DIY Jockey Box: Crafting Your Beer Keg Cooler Made Easy is here for our first DIY video. Today, we are going to be making a jockey box. For those that don’t know, a jockey box is basically a way to cool keg beer without having to physically chill the keg.

The keg would sit outside the cooler, the lines run into the cooler, we have coils inside the cooler, and that chills the beer so that when it comes out the tap, it’s cold.

Let’s take a look on the inside. This is a done-for-you kit by Micromatic. You can pick this up online.

As you can see, at the back, we have a port here where the beer would be coming in. It runs through these coolers which we would have ice on top of, and then when it comes out the tap, the beer is ice-cold.

Today, we’re going to be moving the insides of this cheap Igloo cooler over to a roto molded cooler. This is one of the first Siberian coolers that we tested on We’re going to be moving all the insides over to the Siberian.

You’re going to see start to finish how to make a jockey box. You can pick up all these parts online.

So, without further ado, we’re going to get into it. To make a jockey box, the first thing we’re going to do is obviously map out where we want this. We decided we wanted to go right here.

Be cognizant of how long the shank is to make sure that this is going to fit all the way through the cooler. So we just checked that, it looks like it’s going to fit through there, so we are going to mount the tap right here.

Go ahead and draw the inside or at least draw a hole where we want that to drill so we can draw a pilot hole. That’s where we’re going to be putting the tap. We’re gonna drill a pilot hole first and then we’ll go ahead and use the hole saw which is one-in-eight. Now we’ll hit this with a 1 1 & 8.

Alright, there you go. And you get to see what’s on the inside of a rotomolded cooler as well. A bunch of foam. We got a PVC insert here and then the shank goes through that and on the inside, a rubber washer.

Now go ahead and stick the shank through and finish up.

Goopy thing, you can see how much goop I got on there. A lot. Seal it up. We’re gonna have a rubber seal on there but it’s always good to just go ahead and seal it all the way up.

Good. Alright, we’re tight on the back so now we’re gonna go ahead and drill on the back side for the intake.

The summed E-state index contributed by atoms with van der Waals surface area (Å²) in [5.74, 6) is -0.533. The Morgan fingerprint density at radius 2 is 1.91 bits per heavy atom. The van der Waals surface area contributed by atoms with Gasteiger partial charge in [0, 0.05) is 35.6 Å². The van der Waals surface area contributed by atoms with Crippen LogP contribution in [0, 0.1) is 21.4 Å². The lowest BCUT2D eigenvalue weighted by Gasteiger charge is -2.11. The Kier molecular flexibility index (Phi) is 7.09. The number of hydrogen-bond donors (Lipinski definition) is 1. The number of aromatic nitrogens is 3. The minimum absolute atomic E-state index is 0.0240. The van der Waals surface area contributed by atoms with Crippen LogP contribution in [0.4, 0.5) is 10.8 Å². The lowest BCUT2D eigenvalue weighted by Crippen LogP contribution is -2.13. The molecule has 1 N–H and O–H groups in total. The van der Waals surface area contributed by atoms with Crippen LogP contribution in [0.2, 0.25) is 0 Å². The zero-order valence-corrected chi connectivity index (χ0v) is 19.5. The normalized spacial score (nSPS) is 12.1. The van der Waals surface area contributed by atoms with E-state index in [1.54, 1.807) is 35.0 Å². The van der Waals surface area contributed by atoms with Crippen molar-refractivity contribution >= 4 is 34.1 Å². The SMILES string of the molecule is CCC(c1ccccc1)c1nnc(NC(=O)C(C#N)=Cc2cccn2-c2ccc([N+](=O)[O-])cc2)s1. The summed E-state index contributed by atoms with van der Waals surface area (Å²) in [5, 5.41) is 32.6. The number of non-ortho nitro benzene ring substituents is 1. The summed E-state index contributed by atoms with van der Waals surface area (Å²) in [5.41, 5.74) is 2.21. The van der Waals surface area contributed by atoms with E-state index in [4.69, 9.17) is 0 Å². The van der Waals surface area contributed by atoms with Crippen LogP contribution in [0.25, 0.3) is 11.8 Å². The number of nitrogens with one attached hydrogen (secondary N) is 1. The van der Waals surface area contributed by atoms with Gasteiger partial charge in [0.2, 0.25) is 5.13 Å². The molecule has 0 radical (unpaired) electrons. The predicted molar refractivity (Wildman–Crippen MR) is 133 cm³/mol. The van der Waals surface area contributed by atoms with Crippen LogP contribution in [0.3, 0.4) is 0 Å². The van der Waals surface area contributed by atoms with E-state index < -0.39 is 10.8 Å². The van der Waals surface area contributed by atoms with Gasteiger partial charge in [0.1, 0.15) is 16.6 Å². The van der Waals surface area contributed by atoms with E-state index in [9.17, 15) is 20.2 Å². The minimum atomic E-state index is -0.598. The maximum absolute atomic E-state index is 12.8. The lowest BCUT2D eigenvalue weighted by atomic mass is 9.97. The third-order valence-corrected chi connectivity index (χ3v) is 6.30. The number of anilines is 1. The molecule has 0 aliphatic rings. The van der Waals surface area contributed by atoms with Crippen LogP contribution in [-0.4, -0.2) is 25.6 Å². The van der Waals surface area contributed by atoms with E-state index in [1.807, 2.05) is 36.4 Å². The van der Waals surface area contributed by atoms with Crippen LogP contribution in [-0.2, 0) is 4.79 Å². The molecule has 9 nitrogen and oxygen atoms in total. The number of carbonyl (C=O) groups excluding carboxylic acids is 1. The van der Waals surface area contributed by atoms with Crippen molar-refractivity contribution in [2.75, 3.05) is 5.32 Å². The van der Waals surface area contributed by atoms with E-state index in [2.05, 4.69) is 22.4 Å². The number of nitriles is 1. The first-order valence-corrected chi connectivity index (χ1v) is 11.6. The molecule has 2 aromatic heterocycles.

Make sure you have enough room even when the lid’s open so we’re gonna go somewhere right around here. I guess we should be even on that side, right around here. It doesn’t have to be perfect, this is the back side so we’ll go ahead and put a dot right there.

Draw a pilot hole, drill a pilot hole like we did last time. Now come with the 1/8 inch.

Next, we’ll put the sleeve in. Alright, make sure the shank’s gonna work out. Sure. Now if we got plenty of room on both sides so we’ll go aheadand caulk this up, seal it up with the rubber washer as well as the nuts, and then we’ll be on to the next step.

So now we’re ready to go ahead and put on the tap right here. Alright, now we’re ready to go ahead and start assembling the lines and the regulator. These are the coils that fit right in here, and you can play with these to obviously get them right.

So this cooler, we could actually fit two different taps. That’s why we put it on this side so if we want to put another tap in here. So obviously, we’re going to set the coils off to this side so we leave room for another tap on this side if we want. So you could have two taps in one cooler.

We’ll go ahead and connect the lines like in the back. Alright, so now we’re going to go ahead and start hooking up the hoses on the back.

This is obviously the attachment for the kegs so we’ll hook up the line here, slide the clamp down, squeeze it on there, and that’s it. It’s pretty self-explanatory. Red goes with red here.

So it turns out that you can’t use keg beer with an empty CO2 tank. So fast forward a couple of days and a full CO2 tank in about thirty-five degrees cooler temperatures and we have a full CO2 tank.

We are going to go ahead and hook up the CO2 and tap the keg and we should be underway.

We can also adjust the pressure on this regulator so we use a screwdriver to adjust the pressure I believe to 35 pounds. Definitely got some pressure now so we need to dial this back down to 35 pounds.

As you can see, I don’t know how well that’s going to come out on video but we’re dropping down from we’re about 50 now we’re back down to 35 pounds and no leaks.

Alright, we just added ice on the inside. The coils are starting to sweat and we are obviously chilling this down so we are ready for the moment of truth. We’re gonna go ahead and pour a couple of beers.

Alright, it’s the moment of truth. We’re going to pour our first beer. We got the coils all iced down. We got the pressure right on the CO2 tanks so we’ll see how our jockey box works out. Perfect, not much foam. It seems like a perfect pour. It’s obviously ice-cold.

Give it the most important part, the taste test. Wow, that’s really, really cold….

We’ll also go over the ready-made jockey boxes if you want to buy one ready-made. We have those online as well.

Thanks for watching. Subscribe, give us a thumbs up. It’s what helps us to keep going. I’ll be back next time for more video reviews.

See Also: Best Cooler Brands

Dive into the DIY realm with this Jockey Box adventure! Each image unveils a stage in crafting your personal keg cooler, blending the thrill of creation with the joy of a cold brew. From blueprint to the first pour, it's a journey of tinkering and cheers.

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